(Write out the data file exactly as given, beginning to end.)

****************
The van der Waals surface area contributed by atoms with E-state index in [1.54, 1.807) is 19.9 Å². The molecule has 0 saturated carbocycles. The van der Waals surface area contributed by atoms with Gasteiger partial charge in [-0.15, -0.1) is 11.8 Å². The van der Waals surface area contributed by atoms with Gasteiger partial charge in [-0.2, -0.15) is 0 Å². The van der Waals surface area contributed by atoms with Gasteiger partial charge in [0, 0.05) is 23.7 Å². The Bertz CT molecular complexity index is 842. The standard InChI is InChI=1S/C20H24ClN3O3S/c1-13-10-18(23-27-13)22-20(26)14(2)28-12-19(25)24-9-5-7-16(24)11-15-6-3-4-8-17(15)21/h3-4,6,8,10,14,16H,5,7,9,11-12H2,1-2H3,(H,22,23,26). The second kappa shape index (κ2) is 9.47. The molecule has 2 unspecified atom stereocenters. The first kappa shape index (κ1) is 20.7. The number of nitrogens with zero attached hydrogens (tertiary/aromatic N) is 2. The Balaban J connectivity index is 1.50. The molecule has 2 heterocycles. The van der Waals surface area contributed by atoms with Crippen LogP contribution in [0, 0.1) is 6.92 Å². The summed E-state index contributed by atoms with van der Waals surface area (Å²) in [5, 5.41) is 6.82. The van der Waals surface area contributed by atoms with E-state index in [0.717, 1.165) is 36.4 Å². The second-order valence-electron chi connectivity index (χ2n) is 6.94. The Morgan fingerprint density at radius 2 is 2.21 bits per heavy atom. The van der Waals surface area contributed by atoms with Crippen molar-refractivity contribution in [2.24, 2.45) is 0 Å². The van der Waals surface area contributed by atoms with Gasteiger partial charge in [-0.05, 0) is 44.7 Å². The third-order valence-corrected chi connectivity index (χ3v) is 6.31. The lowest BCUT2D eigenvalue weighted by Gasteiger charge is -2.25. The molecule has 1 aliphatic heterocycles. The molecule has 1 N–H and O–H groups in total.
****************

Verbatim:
The van der Waals surface area contributed by atoms with E-state index in [1.54, 1.807) is 19.9 Å². The molecule has 0 saturated carbocycles. The van der Waals surface area contributed by atoms with Gasteiger partial charge in [-0.15, -0.1) is 11.8 Å². The van der Waals surface area contributed by atoms with Gasteiger partial charge in [-0.2, -0.15) is 0 Å². The van der Waals surface area contributed by atoms with Gasteiger partial charge in [0, 0.05) is 23.7 Å². The Bertz CT molecular complexity index is 842. The standard InChI is InChI=1S/C20H24ClN3O3S/c1-13-10-18(23-27-13)22-20(26)14(2)28-12-19(25)24-9-5-7-16(24)11-15-6-3-4-8-17(15)21/h3-4,6,8,10,14,16H,5,7,9,11-12H2,1-2H3,(H,22,23,26). The second kappa shape index (κ2) is 9.47. The molecule has 2 unspecified atom stereocenters. The first kappa shape index (κ1) is 20.7. The number of nitrogens with zero attached hydrogens (tertiary/aromatic N) is 2. The Balaban J connectivity index is 1.50. The molecule has 2 heterocycles. The van der Waals surface area contributed by atoms with Crippen LogP contribution in [0, 0.1) is 6.92 Å². The summed E-state index contributed by atoms with van der Waals surface area (Å²) in [5, 5.41) is 6.82. The van der Waals surface area contributed by atoms with E-state index in [0.717, 1.165) is 36.4 Å². The second-order valence-electron chi connectivity index (χ2n) is 6.94. The Morgan fingerprint density at radius 2 is 2.21 bits per heavy atom. The van der Waals surface area contributed by atoms with Crippen molar-refractivity contribution in [2.24, 2.45) is 0 Å². The van der Waals surface area contributed by atoms with Gasteiger partial charge in [-0.05, 0) is 44.7 Å². The third-order valence-corrected chi connectivity index (χ3v) is 6.31. The lowest BCUT2D eigenvalue weighted by Gasteiger charge is -2.25. The molecule has 1 aliphatic heterocycles. The molecule has 1 N–H and O–H groups in total.